Newborn screening using pulse oximetry for detecting Critical Congenital Cyanotic Heart Disease was examined by the Committee’s evidence review workgroup. Pulse oximetry is a method to augment current approaches (clinical exam and prenatal ultrasound) for the detection of Critical Congenital Cyanotic Heart Disease. Newborn screening using pulse oximetry is a test that occurs at the bedside (in the nursery or otherwise) similar to newborn screening for congenital hearing impairment. Pulse oximetry is a non-invasive test that estimates the percentage of hemoglobin in blood that is saturated with oxygen. While some types of Critical Congenital Heart Disease may present with hypoxemia, they do so only some of the time and are therefore less likely to be detected by pulse oximetry screening. Neonates with abnormal pulse oximetry screening results need confirmatory testing for the cause of the cyanosis, and immediate intervention. Virtually every hospital, even small ones, frequently uses pulse oximetry as a standard of care in their newborn nurseries.

When developing its recommendations to the Secretary, the Committee considers the nature of the science itself underlying the potential additions of the technology and the heritable conditions to the Committee’s Recommended Uniform Screening Panel as well as the public health implications of implementation. Although there are recognizable evidence gaps (for example, standardization of screening protocol) there are compelling reasons for recommending screening newborns for Critical Congenital Cyanotic Heart Disease.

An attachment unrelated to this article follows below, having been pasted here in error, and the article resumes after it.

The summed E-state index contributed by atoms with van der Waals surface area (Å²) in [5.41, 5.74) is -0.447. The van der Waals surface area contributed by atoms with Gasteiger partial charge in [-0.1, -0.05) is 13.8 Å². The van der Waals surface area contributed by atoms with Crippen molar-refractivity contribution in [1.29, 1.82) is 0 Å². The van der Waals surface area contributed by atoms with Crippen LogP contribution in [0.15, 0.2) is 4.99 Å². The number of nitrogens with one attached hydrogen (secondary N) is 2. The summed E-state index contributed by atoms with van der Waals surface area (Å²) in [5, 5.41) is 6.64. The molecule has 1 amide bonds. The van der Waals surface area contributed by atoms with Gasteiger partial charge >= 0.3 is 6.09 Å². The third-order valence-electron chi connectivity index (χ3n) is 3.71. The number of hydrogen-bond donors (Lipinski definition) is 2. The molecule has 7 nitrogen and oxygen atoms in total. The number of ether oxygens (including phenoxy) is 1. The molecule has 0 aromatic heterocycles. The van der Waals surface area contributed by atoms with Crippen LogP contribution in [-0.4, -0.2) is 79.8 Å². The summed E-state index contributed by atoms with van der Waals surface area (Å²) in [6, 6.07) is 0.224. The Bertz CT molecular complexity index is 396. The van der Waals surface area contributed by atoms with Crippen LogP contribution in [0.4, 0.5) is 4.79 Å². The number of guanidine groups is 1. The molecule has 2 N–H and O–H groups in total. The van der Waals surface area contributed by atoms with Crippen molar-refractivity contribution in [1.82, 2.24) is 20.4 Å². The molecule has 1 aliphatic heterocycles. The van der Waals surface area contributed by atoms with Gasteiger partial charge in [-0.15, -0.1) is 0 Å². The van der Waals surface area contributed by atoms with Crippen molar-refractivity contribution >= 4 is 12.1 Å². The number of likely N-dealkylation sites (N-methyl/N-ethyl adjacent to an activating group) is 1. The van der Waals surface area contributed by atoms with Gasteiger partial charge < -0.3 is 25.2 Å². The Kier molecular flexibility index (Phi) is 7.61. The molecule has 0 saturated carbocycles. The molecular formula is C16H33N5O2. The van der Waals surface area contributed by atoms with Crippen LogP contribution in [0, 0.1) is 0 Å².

The Committee therefore recommends the addition of Critical Congenital Cyanotic Heart Disease to the Committee’s Recommended Uniform Screening Panel with the understanding that the following activities will also take place in a timely manner:

1. The National Institutes of Health shall fund research activities to determine the relationships among the screening technology, diagnostic processes, care provided, and the health outcomes of affected newborns with Critical Congenital Cyanotic Heart Disease as a result of prospective newborn screening;

2. The Centers for Disease Control and Prevention shall fund surveillance activities to monitor the Critical Congenital Cyanotic Heart Disease link to infant mortality and other health outcomes;

3. The Health Resources and Services Administration shall guide the development of screening standards and infrastructure needed for the implementation of a public health approach to point of service screening for Critical Congenital Cyanotic Heart Disease; and

4. The Health Resources and Services Administration shall fund the development of, in collaboration with public health and health care professional organizations and families, appropriate education and training materials for families and public health and health care professionals relevant to the screening and treatment of Critical Congenital Cyanotic Heart Disease.